The most senior civil servant in the Department for Work and Pensions (DWP) has been told that the continuing failure to sign a legal agreement that would force his department to improve its treatment of disabled claimants is “totally unacceptable”.
It is now nine months since the Equality and Human Rights Commission (EHRC) said it expected DWP to sign a section 23 legal agreement – under the Equality Act 2006 – by the summer of 2022.
Such an agreement would commit DWP to addressing the discrimination faced by disabled benefit claimants, particularly those with mental distress and ill-health, and learning difficulties.
It follows more than a decade of deaths that have been closely linked to DWP’s actions and policies.
Peter Schofield, DWP’s permanent secretary, was questioned yesterday (Wednesday, watch from 10.32) when giving evidence to the Commons work and pensions committee about his department’s continuing failure to sign the agreement.
He said: “The conversations are going well. We are now talking about the specifics about what an agreement would look like, and the activities around it.
“The discussions are well advanced, so further discussions this month.”
But Debbie Abrahams, a Labour member of the committee, said: “I can’t tell you how disappointed I am, and the committee will be, at that response.
“It’s exactly the response that we had at the end of November… it looks as if the government is ignoring our equality legislation.
“This is a notice under the 2006 Equality Act. To come here and say the same thing is just totally unacceptable.
“This is about a notice to your department that there are grounds around discrimination of disabled people… what does that say to the millions of disabled people who rely on your department, what does it say to them?”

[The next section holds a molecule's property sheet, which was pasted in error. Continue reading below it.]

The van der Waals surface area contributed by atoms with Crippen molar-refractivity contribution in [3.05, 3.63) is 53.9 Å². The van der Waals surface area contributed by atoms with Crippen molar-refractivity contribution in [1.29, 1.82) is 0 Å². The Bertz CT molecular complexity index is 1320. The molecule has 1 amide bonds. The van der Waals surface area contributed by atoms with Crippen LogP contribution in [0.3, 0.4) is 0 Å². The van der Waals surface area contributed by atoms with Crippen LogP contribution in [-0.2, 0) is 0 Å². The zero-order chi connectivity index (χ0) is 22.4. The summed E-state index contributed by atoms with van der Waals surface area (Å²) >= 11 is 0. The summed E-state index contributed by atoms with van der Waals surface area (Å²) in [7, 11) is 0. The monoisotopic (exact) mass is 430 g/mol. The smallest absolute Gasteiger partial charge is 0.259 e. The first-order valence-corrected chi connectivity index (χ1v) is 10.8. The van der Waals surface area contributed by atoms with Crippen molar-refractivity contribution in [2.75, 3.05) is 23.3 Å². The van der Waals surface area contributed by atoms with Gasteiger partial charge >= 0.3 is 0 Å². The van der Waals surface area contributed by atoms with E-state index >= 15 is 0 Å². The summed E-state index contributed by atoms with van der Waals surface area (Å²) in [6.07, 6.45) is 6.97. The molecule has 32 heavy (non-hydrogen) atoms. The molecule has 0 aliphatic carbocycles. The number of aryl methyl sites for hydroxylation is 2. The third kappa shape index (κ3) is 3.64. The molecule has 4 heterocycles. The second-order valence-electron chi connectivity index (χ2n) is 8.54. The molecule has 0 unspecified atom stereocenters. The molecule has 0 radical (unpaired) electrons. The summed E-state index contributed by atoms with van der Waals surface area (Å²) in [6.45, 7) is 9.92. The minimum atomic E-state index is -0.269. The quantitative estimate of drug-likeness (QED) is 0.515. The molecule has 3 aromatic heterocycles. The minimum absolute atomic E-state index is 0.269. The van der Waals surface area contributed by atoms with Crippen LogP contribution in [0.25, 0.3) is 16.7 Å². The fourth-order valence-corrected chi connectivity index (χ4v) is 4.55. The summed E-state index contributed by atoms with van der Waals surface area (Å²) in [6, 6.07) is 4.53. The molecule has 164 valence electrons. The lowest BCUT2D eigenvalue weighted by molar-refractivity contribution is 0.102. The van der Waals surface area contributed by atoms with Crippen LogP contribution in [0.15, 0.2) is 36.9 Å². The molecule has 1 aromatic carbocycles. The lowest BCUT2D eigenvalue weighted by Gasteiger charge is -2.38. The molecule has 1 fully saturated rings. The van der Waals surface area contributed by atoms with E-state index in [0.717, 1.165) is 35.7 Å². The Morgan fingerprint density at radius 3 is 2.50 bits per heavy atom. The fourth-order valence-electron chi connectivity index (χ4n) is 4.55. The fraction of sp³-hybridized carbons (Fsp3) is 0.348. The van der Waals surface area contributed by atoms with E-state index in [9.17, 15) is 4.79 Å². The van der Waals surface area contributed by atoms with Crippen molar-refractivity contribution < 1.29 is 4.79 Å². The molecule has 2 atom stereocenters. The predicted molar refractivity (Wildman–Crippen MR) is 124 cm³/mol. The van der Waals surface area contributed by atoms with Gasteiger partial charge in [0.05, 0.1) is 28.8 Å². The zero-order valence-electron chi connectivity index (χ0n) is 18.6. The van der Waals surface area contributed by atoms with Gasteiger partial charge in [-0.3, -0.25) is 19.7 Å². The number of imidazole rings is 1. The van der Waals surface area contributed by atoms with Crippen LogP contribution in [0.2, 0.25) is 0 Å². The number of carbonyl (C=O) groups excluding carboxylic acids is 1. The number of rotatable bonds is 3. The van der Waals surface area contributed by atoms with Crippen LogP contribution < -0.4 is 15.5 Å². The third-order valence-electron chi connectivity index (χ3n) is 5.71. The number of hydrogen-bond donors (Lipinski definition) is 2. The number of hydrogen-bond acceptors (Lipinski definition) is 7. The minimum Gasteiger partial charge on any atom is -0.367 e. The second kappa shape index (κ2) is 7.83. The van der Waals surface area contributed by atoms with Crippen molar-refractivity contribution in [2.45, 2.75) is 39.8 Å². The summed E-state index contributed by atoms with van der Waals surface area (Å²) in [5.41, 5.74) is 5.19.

Schofield claimed DWP was “working really collaboratively and constructively” with EHRC, although he said the legislation stated that he could not discuss the conversations the two bodies were having.
He said senior EHRC figures were “happy with the conversations that we are having and the progress we are making”.
But Abrahams told him: “What is unacceptable is you say you’re working hard and it’s nine months on.”
She then highlighted figures reported last week by Disability News Service which showed that complaints about DWP that have been lodged with the Independent Case Examiner (ICE) shot up by nearly 70 per cent last year.
Schofield said cases taken up by ICE have “often been a while through the system as they’ve exhausted our own complaints process”.
He said that although complaints to ICE had risen, complaints to DWP had fallen.
He said: “This is all part of trying to make sure… we are a large organisation, Ms Abrahams, but we need to make sure that those feedback loops work, that we are understanding and learning where things… and things sadly have gone wrong, and I want to put them right, and we’re doing everything we can to put them right.
“The work of the Independent Case Examiner is part of helping us put things right.”
But Abrahams told him: “I seriously don’t think I’m the only one on this committee who has concerns.
“I would like to think that I won’t be asking questions on this in the future, but I fear I will.”
EHRC had not commented on Schofield’s claims by noon today.
Picture: Debbie Abrahams (left) and Peter Schofield
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